No longer can a politician get by on Twitter, Facebook, and YouTube alone. When President Obama showed the power and potential of these services in 2008, every politician and their chief of staff's mother jumped on the social media bandwagon. And in this 2012 campaign cycle, we're seeing the impact of this trend--not on the electorate but on the way campaigns are run in the digital era.
Candidates gunning for Washington today are seemingly addicted to signing onto every social media service--Tumblr, Google+, Flickr, Foursquare, you name it--in hopes of reaching yet another untapped pocket of tappable constituents. Take Obama, who yesterday joined Instagram, a service of just 15 million (global iPhone) users. Narrowing that figure down to domestic users, likely voters, and Democrats will likely significantly reduce the number of constituents Obama could reasonably reach (though he has already zoomed to 17,000 followers). On Google+, which he joined in November, Obama has been added to just a little more than 8,000 Circles. And on Foursquare, which the White House joined in August, Obama has racked up just 48,000 followers, a minuscule number compared to his followers on Twitter (11.7 million) or his "Likes" on Facebook (24.3 million). At this rate, don't be surprised to see Mitt Romney's dimples with their own Tumblr account.
The point here is that since social media became the campaigning tool de jour, candidates almost can't risk missing out on the next big digital trend, whether that's Instagram, Google+, or Tumblr. We saw this before in 2010, when high-profile candidates including Rick Perry and Charlie Crist joined Gowalla, the Foursquare check-in competior, which had just a few hundred thousand users at the time. Their campaigns unveiled candidate-branded passport stamps (or badges) that supporters could earn for checking in at events and town halls. Of course, Gowalla has since done a huge pivot and been gobbled up by Facebook, its potential dashed along with Crist's senatorial aspirations.
Where does it stop? Here, a list of seven social networks Obama and other GOP candidates should absolutely, definitely, seriously join.
1. HeyTell. The popular smartphone app, which lets users share instant voicemails with each other like a walkie-talkie, would be an instant hit among voters. And Joe Biden, who could pretend he was an Amtrak conductor sending urgent messages to his train's coal car.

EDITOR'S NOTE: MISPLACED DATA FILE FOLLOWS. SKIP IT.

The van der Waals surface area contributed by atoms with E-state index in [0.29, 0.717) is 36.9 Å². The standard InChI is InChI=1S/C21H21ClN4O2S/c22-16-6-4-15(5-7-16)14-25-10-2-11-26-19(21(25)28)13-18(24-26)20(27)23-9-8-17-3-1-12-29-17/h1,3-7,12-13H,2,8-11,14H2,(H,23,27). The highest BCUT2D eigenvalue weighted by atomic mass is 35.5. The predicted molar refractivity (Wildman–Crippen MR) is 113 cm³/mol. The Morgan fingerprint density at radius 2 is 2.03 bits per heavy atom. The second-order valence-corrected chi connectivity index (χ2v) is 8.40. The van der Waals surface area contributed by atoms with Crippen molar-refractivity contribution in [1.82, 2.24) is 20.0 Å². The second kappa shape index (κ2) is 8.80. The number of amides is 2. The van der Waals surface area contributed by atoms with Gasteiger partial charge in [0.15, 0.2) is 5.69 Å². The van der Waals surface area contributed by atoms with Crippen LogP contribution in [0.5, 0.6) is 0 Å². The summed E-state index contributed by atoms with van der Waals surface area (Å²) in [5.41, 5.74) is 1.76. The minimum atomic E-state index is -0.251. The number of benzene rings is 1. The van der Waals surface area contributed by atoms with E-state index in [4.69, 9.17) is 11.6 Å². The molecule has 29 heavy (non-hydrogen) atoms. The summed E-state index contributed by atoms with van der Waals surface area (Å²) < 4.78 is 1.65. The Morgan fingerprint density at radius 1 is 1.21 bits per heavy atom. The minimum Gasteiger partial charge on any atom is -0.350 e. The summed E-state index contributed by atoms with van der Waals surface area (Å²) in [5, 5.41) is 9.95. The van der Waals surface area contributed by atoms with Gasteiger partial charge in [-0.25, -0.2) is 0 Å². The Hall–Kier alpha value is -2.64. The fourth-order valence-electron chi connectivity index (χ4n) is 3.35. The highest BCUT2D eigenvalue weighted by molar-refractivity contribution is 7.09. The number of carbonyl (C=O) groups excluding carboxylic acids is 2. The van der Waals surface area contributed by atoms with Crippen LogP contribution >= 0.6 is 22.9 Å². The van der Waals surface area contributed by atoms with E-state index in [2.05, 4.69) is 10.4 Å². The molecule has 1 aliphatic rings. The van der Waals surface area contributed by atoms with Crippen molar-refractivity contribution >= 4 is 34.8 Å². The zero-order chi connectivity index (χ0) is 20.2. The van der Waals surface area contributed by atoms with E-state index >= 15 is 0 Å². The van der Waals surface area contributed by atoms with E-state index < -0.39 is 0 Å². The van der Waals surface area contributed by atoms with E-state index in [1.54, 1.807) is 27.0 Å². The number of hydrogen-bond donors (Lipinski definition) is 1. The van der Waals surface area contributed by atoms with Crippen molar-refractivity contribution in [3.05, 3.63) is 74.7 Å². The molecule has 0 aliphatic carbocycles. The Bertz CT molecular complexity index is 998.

2. XBox Live. This is one of the largest untapped social network's out there--and one of the most valuable, with more than 35 million users who've logged their credit cards onto the service. Obama and Biden could hit up the Halo playing fields, under the names TheChosen1 and ChooChoo69, and battle people for donations. Huge potential here for marketing to younger demographics.
3. Path. Imagine the potential here. The personalized social network would create an incredibly intimate experience between Obama and his followers, sharing everything from his location to his photos to when he's sleeping. Of course, Path is limited to 150 friends, but those would be some damn special friends for Obama. One idea: Obama could build a network of 149 friends, then leverage that last spot for an endorsement from Donald Trump, who would gain access to Obama's birth certificate and other personal docs.
5. GroupMe. The group-messaging service, which Skype bought recently for a reported $85 million, would enable voters "to get involved in the conversation," as many politicians want their constituents to do. The public could gain an inside look at the chats between Obama and David Axelrod as they plan their secret campaign victory strategy.
On a serious note, we do think Instagram is a great choice for campaigns--a fascinating, inside look at behind-the-scenes action rarely seen in politics. (Think Hilary Clinton's reaction to Gaddafi's death.) Oh, and lastly, it'd also be great for candidates to join Quora, to use it as a platform for offering and answering questions on policy.